YJ box picture

Yellow Jack
The War of Jenkins' Ear 1739-1743

Volume III in the Sea Lords series

Yelow Jack is the third of a set of games covering the Age of Sail at an Operational level.

Autumn, 1739. Fierce economic competition between Britain and Spain has broken into open war: the War of Jenkin's Ear.

As His Britannic Majesty's naval commander-in-chief in the Caribbean, your duties have suddenly multiplied. Their Lordships at the Admiralty demand action. Parliament expects the speedy conquest of Spain's New World possessions - ALL of them - but is unwilling to supply men and ships. That would require the adoption of methods suitable only under a 'French Despotism'. Before you utter them let it be known that your objections are unpatriotic and un-British. Meanwhile, the powerful Planters' Lobby is insisting you make defending their islands your top priority, while the equally powerful Traders' Lobby is demanding convoy protection and simultaneously accusing you of 'pressing' merchant seamen into service aboard your ships.

Or, can you honourably serve the great House of Bourbon, whose scions rule France and Spain? The English heretics have unjustly fabricated a war. They are jealous of Spain's greatness and desire her colonies for their own. For years they have paid lip service to the international laws of commerce while breaking those same laws at every opportunity. Of late, His Most Catholic Majesty had graciously agreed to accept arbitration for so-called 'wrongs' done to British traders, waiving compensation for similar wrongs done to Spain. But when she offered payment, the English dogs slapped Spain's hand aside, saying it was not enough! This insult will not go unavenged. The King has ordered you to secure our trade routes and has issued letters of marque for the harrying of British merchantmen - let their own methods be used against them! In the fulness of time, our brother France has promised his support.

Control the seas and you control the fate of the New World. Whichever side you choose, glory and honour - and prizes galore - are yours for the taking. Provided you avoid court martial and disgrace.

The Game

Yellow Jack is a two player strategy game. You command either the British or Bourbon (Spanish & French) fleets. Orders are handed down to you from your Admiralty, and you must try to fulfill them within the framework of the wider war, which is represented by a set of events. Your opponent will have orders of his own to fulfill, but with his spare forces he will be attempting to foil your plans. Success will earn you Prestige (victory points), and may even have an impact on the land campaign. You must decide when and where to commit resources, where to feint and where to strike, organising your 'sail' (ships) into squadrons, and your squadrons into flotillas commanded by leaders (commodores and admirals). Maintaining sufficient forces at 'battle readiness' is critical, but very difficult, since ships constantly suffer wear and tear – a battle may be won and the campaign lost.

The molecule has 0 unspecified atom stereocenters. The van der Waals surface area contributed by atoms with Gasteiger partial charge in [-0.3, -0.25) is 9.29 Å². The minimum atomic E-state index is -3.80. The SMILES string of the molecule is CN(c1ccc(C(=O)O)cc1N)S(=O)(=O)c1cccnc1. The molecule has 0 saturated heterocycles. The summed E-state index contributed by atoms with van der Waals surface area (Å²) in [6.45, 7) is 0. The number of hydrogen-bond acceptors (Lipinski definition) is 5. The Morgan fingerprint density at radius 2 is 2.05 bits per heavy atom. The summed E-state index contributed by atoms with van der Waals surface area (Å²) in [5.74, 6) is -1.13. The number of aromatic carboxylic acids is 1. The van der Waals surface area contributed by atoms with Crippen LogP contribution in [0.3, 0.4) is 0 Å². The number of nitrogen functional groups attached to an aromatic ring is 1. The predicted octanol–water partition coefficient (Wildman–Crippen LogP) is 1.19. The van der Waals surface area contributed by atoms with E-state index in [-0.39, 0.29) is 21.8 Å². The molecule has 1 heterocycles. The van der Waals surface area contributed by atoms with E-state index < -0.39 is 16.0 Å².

Time Required: 3 hours for a Minor Scenario; 1 weekend for the Campaign Game. As a bonus, there are also scenarios for 1744-1748, when the Caribbean struggle became submerged in the greater War of the Austrian Succession; these allow an Extended Campaign covering 1739-1748.

Components

1) Twelve 12x18 inch full colour maps representing the Caribbean Sea in the 18th Century (the entire map covers 48 inches by 54 inches).
[NB sample map image is low-res].

2) 720 counters. The boxed version of the game also includes about 35 wooden disks as an alternate means of representing the higher formations. Every ship that appeared in the theatre is accounted for, as is every leader. (Although by the basic rules ships are generic 'SPs', players can use the OOBs to add detail and even fight battles using their favourite tactical system). Squadrons are rated for movement and the number of sail they can contain. Special named squadrons represent the great ships, like the 84-gun San Felipe. Other counters represent special assets, like fireships, frigates, and galleys. These can be 'played' (like cards) to conduct special tasks such as search and shore bombardment. In the Baltic, galleys played a prominent role, and thus appear as Sail as well as mere 'assets'. Leaders are ranked, and rated for skill and personality.
[NB sample counter images are low-res].

3) A set of charts and tables, plus display cards.

4) A series rulebook (called the Fighting Instructions, or FI), a game-exclusive rulebook, and an historical commentary.

The game is available both as a digital download (PDFs, not software) and as a boxed game with die cut counters.